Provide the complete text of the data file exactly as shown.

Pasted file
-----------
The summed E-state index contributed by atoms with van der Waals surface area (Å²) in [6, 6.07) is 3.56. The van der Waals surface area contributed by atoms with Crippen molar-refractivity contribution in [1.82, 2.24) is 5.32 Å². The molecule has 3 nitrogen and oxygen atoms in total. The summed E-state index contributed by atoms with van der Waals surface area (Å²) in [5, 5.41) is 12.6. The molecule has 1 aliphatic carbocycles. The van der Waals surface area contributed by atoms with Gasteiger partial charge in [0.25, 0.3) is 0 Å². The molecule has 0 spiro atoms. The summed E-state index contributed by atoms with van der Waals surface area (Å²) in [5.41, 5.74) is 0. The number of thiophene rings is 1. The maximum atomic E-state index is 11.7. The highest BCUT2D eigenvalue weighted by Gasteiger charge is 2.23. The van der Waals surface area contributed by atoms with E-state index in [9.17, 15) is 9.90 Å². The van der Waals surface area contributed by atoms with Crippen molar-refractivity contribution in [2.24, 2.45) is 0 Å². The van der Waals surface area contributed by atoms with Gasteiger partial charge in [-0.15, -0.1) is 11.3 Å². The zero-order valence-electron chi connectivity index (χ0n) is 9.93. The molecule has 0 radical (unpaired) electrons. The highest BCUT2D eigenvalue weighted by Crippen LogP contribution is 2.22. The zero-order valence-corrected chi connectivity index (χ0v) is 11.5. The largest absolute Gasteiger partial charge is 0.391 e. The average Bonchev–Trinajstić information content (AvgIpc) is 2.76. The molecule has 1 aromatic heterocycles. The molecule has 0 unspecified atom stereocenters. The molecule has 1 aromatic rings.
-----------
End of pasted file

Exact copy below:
The summed E-state index contributed by atoms with van der Waals surface area (Å²) in [6, 6.07) is 3.56. The van der Waals surface area contributed by atoms with Crippen molar-refractivity contribution in [1.82, 2.24) is 5.32 Å². The molecule has 3 nitrogen and oxygen atoms in total. The summed E-state index contributed by atoms with van der Waals surface area (Å²) in [5, 5.41) is 12.6. The molecule has 1 aliphatic carbocycles. The van der Waals surface area contributed by atoms with Gasteiger partial charge in [0.25, 0.3) is 0 Å². The molecule has 0 spiro atoms. The summed E-state index contributed by atoms with van der Waals surface area (Å²) in [5.41, 5.74) is 0. The number of thiophene rings is 1. The maximum atomic E-state index is 11.7. The highest BCUT2D eigenvalue weighted by Gasteiger charge is 2.23. The van der Waals surface area contributed by atoms with E-state index in [9.17, 15) is 9.90 Å². The van der Waals surface area contributed by atoms with Crippen molar-refractivity contribution in [2.24, 2.45) is 0 Å². The van der Waals surface area contributed by atoms with Gasteiger partial charge in [-0.15, -0.1) is 11.3 Å². The zero-order valence-electron chi connectivity index (χ0n) is 9.93. The molecule has 0 radical (unpaired) electrons. The highest BCUT2D eigenvalue weighted by Crippen LogP contribution is 2.22. The zero-order valence-corrected chi connectivity index (χ0v) is 11.5. The largest absolute Gasteiger partial charge is 0.391 e. The average Bonchev–Trinajstić information content (AvgIpc) is 2.76. The molecule has 1 aromatic heterocycles. The molecule has 0 unspecified atom stereocenters. The molecule has 1 aromatic rings.